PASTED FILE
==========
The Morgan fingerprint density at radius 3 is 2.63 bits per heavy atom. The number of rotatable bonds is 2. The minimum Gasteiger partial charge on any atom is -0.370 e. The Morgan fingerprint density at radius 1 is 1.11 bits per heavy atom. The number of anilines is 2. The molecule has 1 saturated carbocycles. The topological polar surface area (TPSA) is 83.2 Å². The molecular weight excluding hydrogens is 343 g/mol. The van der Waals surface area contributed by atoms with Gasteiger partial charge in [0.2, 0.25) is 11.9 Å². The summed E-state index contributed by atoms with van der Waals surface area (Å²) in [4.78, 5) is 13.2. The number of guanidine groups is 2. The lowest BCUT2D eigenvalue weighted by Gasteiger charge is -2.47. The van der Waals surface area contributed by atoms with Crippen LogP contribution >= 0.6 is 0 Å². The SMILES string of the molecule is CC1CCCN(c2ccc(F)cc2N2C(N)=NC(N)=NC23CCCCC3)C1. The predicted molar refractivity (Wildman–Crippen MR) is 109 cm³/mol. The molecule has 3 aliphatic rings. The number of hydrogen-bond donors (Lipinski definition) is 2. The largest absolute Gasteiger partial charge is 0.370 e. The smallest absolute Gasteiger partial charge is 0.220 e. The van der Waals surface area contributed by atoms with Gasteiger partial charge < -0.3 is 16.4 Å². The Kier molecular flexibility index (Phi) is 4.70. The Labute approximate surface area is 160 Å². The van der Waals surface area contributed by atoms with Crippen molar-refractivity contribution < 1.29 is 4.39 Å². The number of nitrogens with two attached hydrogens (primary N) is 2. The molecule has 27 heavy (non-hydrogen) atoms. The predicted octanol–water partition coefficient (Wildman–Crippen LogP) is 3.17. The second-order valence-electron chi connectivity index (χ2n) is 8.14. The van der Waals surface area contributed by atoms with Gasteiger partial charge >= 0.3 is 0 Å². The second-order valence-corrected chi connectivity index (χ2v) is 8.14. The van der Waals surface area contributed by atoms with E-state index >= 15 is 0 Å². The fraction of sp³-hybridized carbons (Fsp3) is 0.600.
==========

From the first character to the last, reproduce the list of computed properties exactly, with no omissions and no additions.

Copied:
The Morgan fingerprint density at radius 3 is 2.63 bits per heavy atom. The number of rotatable bonds is 2. The minimum Gasteiger partial charge on any atom is -0.370 e. The Morgan fingerprint density at radius 1 is 1.11 bits per heavy atom. The number of anilines is 2. The molecule has 1 saturated carbocycles. The topological polar surface area (TPSA) is 83.2 Å². The molecular weight excluding hydrogens is 343 g/mol. The van der Waals surface area contributed by atoms with Gasteiger partial charge in [0.2, 0.25) is 11.9 Å². The summed E-state index contributed by atoms with van der Waals surface area (Å²) in [4.78, 5) is 13.2. The number of guanidine groups is 2. The lowest BCUT2D eigenvalue weighted by Gasteiger charge is -2.47. The van der Waals surface area contributed by atoms with Crippen LogP contribution >= 0.6 is 0 Å². The SMILES string of the molecule is CC1CCCN(c2ccc(F)cc2N2C(N)=NC(N)=NC23CCCCC3)C1. The predicted molar refractivity (Wildman–Crippen MR) is 109 cm³/mol. The molecule has 3 aliphatic rings. The number of hydrogen-bond donors (Lipinski definition) is 2. The largest absolute Gasteiger partial charge is 0.370 e. The smallest absolute Gasteiger partial charge is 0.220 e. The van der Waals surface area contributed by atoms with Gasteiger partial charge < -0.3 is 16.4 Å². The Kier molecular flexibility index (Phi) is 4.70. The Labute approximate surface area is 160 Å². The van der Waals surface area contributed by atoms with Crippen molar-refractivity contribution < 1.29 is 4.39 Å². The number of nitrogens with two attached hydrogens (primary N) is 2. The molecule has 27 heavy (non-hydrogen) atoms. The predicted octanol–water partition coefficient (Wildman–Crippen LogP) is 3.17. The second-order valence-electron chi connectivity index (χ2n) is 8.14. The van der Waals surface area contributed by atoms with Gasteiger partial charge >= 0.3 is 0 Å². The second-order valence-corrected chi connectivity index (χ2v) is 8.14. The van der Waals surface area contributed by atoms with E-state index >= 15 is 0 Å². The fraction of sp³-hybridized carbons (Fsp3) is 0.600.